It's 11:30 a.m. on a Saturday, and the atmosphere at TRAC is a little eerie.
More than 1,200 elementary school students fill the venue, but the arena is nearly silent.
For many of these students, this day is the culmination of months of practice, multiple competitions and a love of one of the oldest board games — chess.
The 2018 Washington State Elementary Chess Championship brought students from every corner of the state to Pasco for a day of chess competition.
Among the competitors are 17 from James McGee Elementary School's chess club.
Cari Naylor, a fifth grade teacher at McGee, has seen the team grow from 35 students to more than 100 in the past six years. Those students have learned a combination of analytical skills and life lessons that they will take forward with them.
"It teaches kids to be graceful winners and losers. It teaches them to stick to it no matter what," she said.
Pasco is generally well-represented at the event, fielding more than 100 students at the state tourney.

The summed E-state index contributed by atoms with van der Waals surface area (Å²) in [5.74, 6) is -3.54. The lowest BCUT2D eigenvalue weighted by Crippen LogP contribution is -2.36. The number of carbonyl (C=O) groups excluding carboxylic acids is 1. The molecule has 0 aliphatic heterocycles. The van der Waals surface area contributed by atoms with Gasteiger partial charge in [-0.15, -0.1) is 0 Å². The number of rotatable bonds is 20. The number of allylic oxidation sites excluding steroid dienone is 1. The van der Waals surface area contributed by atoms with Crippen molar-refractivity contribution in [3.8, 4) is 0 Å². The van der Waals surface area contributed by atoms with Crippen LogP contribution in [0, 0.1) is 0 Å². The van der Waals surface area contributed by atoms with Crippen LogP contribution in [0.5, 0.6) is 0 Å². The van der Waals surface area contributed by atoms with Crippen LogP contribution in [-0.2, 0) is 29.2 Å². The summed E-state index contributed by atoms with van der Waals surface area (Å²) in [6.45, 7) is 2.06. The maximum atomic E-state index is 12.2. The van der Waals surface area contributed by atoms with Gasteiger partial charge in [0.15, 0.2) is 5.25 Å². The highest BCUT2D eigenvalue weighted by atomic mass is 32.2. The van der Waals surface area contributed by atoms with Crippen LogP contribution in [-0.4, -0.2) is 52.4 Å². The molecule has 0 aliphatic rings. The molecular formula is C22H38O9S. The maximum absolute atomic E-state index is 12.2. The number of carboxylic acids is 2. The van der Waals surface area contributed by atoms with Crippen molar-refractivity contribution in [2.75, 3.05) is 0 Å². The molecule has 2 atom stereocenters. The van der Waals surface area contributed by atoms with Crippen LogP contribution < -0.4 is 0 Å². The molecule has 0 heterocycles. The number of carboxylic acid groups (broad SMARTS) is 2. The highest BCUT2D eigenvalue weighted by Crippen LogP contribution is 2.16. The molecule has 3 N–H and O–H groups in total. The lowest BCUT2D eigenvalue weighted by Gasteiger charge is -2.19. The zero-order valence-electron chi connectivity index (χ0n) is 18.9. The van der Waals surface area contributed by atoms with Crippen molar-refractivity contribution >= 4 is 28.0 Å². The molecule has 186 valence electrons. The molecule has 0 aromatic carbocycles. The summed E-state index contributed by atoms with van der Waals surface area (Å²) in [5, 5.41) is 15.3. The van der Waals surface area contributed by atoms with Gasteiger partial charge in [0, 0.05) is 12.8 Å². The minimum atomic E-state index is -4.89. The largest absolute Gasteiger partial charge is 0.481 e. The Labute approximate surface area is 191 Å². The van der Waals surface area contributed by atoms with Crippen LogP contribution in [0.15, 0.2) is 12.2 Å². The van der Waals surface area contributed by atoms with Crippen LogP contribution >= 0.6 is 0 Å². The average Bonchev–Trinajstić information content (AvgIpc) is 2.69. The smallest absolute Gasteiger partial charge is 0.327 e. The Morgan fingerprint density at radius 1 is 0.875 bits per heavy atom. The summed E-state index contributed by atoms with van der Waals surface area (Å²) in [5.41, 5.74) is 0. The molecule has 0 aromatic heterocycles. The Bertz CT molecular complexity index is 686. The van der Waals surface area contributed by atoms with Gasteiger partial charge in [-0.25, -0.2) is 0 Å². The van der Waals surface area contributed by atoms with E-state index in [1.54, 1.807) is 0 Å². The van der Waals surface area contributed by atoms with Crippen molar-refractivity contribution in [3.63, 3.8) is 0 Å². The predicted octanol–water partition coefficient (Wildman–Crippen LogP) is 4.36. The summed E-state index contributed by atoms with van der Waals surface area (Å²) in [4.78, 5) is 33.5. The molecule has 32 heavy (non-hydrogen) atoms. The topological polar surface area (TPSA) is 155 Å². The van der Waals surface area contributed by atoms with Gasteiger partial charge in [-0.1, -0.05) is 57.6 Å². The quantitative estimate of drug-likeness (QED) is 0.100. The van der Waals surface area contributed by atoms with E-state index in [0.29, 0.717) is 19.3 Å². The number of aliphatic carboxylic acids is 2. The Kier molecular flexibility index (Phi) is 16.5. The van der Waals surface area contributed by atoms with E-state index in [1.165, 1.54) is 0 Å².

This is the third time in the past 12 years Pasco hosted the elementary championships. To qualify for the competition, the students needed to win at least three games or win two and draw in two in a previous tournament.
Another lesson is how to learn from their mistakes. Elliot Neff, a National Chess Master and CEO of Chess4Life, led a team of players who reviewed students games with them learn where their mistakes were.
Neff founded the Bellevue-based chess academy in 2006 and spent the past 18 years leading a team of instructors. He has personally coached more than 10,000 students. The Pasco School District uses tools from his academy to teach students.
He has seen first-hand how the game benefits students, including his own 4-year-old son who was playing in Saturday's event.
"Playing chess helps build their memory, their math skills, their focus. It helps build grit," Neff said. "What we teach is that you can win, or you can draw, or you can learn. There is even preschool projects underway right now."
Another benefit is the appeal of the game for students of any physical ability, and it attracts a broad spectrum of children.
In his time of teaching students, Neff has seen several of them move into science, technology, engineering and math careers (STEM), including computer science, robotics and medical fields.
But for many of the students at Saturday's event, it was a chance to have fun and compete. Jason and Vrana Lim brought their four children from Bellingham. Their children, the parents said, just like playing.
"We never have to force them to play chess," he said. "I think it's a great sport of them."